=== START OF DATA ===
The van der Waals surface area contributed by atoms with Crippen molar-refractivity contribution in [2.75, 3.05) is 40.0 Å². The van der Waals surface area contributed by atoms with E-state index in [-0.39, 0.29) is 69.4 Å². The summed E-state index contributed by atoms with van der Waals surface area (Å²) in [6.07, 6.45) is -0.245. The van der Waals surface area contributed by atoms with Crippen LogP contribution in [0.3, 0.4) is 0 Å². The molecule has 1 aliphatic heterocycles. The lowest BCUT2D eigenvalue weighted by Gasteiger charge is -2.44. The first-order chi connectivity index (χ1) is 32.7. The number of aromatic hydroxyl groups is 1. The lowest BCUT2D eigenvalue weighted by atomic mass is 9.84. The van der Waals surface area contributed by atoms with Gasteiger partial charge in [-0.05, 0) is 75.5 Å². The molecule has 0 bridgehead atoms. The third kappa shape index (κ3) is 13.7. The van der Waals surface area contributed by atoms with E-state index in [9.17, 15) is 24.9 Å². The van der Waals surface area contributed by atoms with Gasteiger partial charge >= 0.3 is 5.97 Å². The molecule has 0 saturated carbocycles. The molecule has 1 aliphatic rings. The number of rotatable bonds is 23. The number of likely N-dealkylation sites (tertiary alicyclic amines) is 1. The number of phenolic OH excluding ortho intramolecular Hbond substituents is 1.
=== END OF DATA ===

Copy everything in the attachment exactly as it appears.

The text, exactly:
The van der Waals surface area contributed by atoms with Crippen molar-refractivity contribution in [2.75, 3.05) is 40.0 Å². The van der Waals surface area contributed by atoms with E-state index in [-0.39, 0.29) is 69.4 Å². The summed E-state index contributed by atoms with van der Waals surface area (Å²) in [6.07, 6.45) is -0.245. The van der Waals surface area contributed by atoms with Crippen LogP contribution in [0.3, 0.4) is 0 Å². The molecule has 1 aliphatic heterocycles. The lowest BCUT2D eigenvalue weighted by Gasteiger charge is -2.44. The first-order chi connectivity index (χ1) is 32.7. The number of aromatic hydroxyl groups is 1. The lowest BCUT2D eigenvalue weighted by atomic mass is 9.84. The van der Waals surface area contributed by atoms with Gasteiger partial charge in [-0.05, 0) is 75.5 Å². The molecule has 0 bridgehead atoms. The third kappa shape index (κ3) is 13.7. The van der Waals surface area contributed by atoms with E-state index in [9.17, 15) is 24.9 Å². The van der Waals surface area contributed by atoms with Gasteiger partial charge >= 0.3 is 5.97 Å². The molecule has 0 saturated carbocycles. The molecule has 1 aliphatic rings. The number of rotatable bonds is 23. The number of likely N-dealkylation sites (tertiary alicyclic amines) is 1. The number of phenolic OH excluding ortho intramolecular Hbond substituents is 1.